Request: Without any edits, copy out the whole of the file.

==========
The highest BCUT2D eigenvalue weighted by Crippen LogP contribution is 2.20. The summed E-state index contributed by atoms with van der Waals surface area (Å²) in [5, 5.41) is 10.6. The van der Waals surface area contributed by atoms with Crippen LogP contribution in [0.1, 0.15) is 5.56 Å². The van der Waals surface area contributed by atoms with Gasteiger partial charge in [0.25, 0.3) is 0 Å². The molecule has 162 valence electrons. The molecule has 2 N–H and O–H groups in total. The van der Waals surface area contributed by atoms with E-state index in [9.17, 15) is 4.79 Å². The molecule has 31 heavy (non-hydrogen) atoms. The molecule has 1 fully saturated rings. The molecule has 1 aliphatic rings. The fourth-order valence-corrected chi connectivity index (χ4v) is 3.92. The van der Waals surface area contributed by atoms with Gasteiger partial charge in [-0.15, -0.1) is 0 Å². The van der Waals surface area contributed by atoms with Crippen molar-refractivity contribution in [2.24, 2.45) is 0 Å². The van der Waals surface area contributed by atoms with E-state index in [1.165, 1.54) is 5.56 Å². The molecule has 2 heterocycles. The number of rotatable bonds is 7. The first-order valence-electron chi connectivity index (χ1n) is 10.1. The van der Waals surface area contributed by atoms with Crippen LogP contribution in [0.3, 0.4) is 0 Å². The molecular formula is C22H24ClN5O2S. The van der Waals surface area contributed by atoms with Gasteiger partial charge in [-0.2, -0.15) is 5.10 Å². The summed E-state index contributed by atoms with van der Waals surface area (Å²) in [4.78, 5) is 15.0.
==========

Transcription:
The highest BCUT2D eigenvalue weighted by Crippen LogP contribution is 2.20. The summed E-state index contributed by atoms with van der Waals surface area (Å²) in [5, 5.41) is 10.6. The van der Waals surface area contributed by atoms with Crippen LogP contribution in [0.1, 0.15) is 5.56 Å². The van der Waals surface area contributed by atoms with Gasteiger partial charge in [0.25, 0.3) is 0 Å². The molecule has 162 valence electrons. The molecule has 2 N–H and O–H groups in total. The van der Waals surface area contributed by atoms with E-state index in [9.17, 15) is 4.79 Å². The molecule has 31 heavy (non-hydrogen) atoms. The molecule has 1 fully saturated rings. The molecule has 1 aliphatic rings. The fourth-order valence-corrected chi connectivity index (χ4v) is 3.92. The van der Waals surface area contributed by atoms with Gasteiger partial charge in [-0.15, -0.1) is 0 Å². The van der Waals surface area contributed by atoms with Crippen molar-refractivity contribution in [2.24, 2.45) is 0 Å². The van der Waals surface area contributed by atoms with E-state index in [1.165, 1.54) is 5.56 Å². The molecule has 2 heterocycles. The number of rotatable bonds is 7. The first-order valence-electron chi connectivity index (χ1n) is 10.1. The van der Waals surface area contributed by atoms with Crippen LogP contribution in [0.3, 0.4) is 0 Å². The molecular formula is C22H24ClN5O2S. The van der Waals surface area contributed by atoms with Gasteiger partial charge in [-0.2, -0.15) is 5.10 Å². The summed E-state index contributed by atoms with van der Waals surface area (Å²) in [4.78, 5) is 15.0.